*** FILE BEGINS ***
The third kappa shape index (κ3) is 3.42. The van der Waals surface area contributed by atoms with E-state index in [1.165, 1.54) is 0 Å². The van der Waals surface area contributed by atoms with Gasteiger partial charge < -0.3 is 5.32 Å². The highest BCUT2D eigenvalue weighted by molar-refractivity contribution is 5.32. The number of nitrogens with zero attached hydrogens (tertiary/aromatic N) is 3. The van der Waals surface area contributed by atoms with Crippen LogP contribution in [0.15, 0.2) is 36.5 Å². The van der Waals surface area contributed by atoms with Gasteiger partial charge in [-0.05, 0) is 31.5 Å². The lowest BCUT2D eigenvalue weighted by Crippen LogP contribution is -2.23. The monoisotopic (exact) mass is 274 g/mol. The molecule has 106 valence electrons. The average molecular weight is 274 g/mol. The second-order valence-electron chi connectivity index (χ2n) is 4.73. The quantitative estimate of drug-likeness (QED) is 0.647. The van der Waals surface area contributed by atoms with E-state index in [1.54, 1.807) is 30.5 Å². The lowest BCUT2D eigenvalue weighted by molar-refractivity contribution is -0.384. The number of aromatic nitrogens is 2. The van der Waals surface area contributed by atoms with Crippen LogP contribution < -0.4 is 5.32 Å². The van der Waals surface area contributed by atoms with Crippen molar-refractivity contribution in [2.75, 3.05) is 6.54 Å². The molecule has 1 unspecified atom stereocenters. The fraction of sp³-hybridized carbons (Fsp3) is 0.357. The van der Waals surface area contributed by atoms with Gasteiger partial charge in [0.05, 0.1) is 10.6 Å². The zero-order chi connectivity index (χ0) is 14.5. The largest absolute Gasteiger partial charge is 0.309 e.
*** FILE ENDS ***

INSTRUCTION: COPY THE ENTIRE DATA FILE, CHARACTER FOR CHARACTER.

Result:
The third kappa shape index (κ3) is 3.42. The van der Waals surface area contributed by atoms with E-state index in [1.165, 1.54) is 0 Å². The van der Waals surface area contributed by atoms with Gasteiger partial charge < -0.3 is 5.32 Å². The highest BCUT2D eigenvalue weighted by molar-refractivity contribution is 5.32. The number of nitrogens with zero attached hydrogens (tertiary/aromatic N) is 3. The van der Waals surface area contributed by atoms with Crippen LogP contribution in [0.15, 0.2) is 36.5 Å². The van der Waals surface area contributed by atoms with Gasteiger partial charge in [-0.05, 0) is 31.5 Å². The lowest BCUT2D eigenvalue weighted by Crippen LogP contribution is -2.23. The monoisotopic (exact) mass is 274 g/mol. The molecule has 106 valence electrons. The average molecular weight is 274 g/mol. The second-order valence-electron chi connectivity index (χ2n) is 4.73. The quantitative estimate of drug-likeness (QED) is 0.647. The van der Waals surface area contributed by atoms with E-state index in [1.54, 1.807) is 30.5 Å². The lowest BCUT2D eigenvalue weighted by molar-refractivity contribution is -0.384. The number of aromatic nitrogens is 2. The van der Waals surface area contributed by atoms with Crippen LogP contribution < -0.4 is 5.32 Å². The van der Waals surface area contributed by atoms with Crippen molar-refractivity contribution in [2.75, 3.05) is 6.54 Å². The molecule has 1 unspecified atom stereocenters. The fraction of sp³-hybridized carbons (Fsp3) is 0.357. The van der Waals surface area contributed by atoms with Gasteiger partial charge in [0.05, 0.1) is 10.6 Å². The zero-order chi connectivity index (χ0) is 14.5. The largest absolute Gasteiger partial charge is 0.309 e.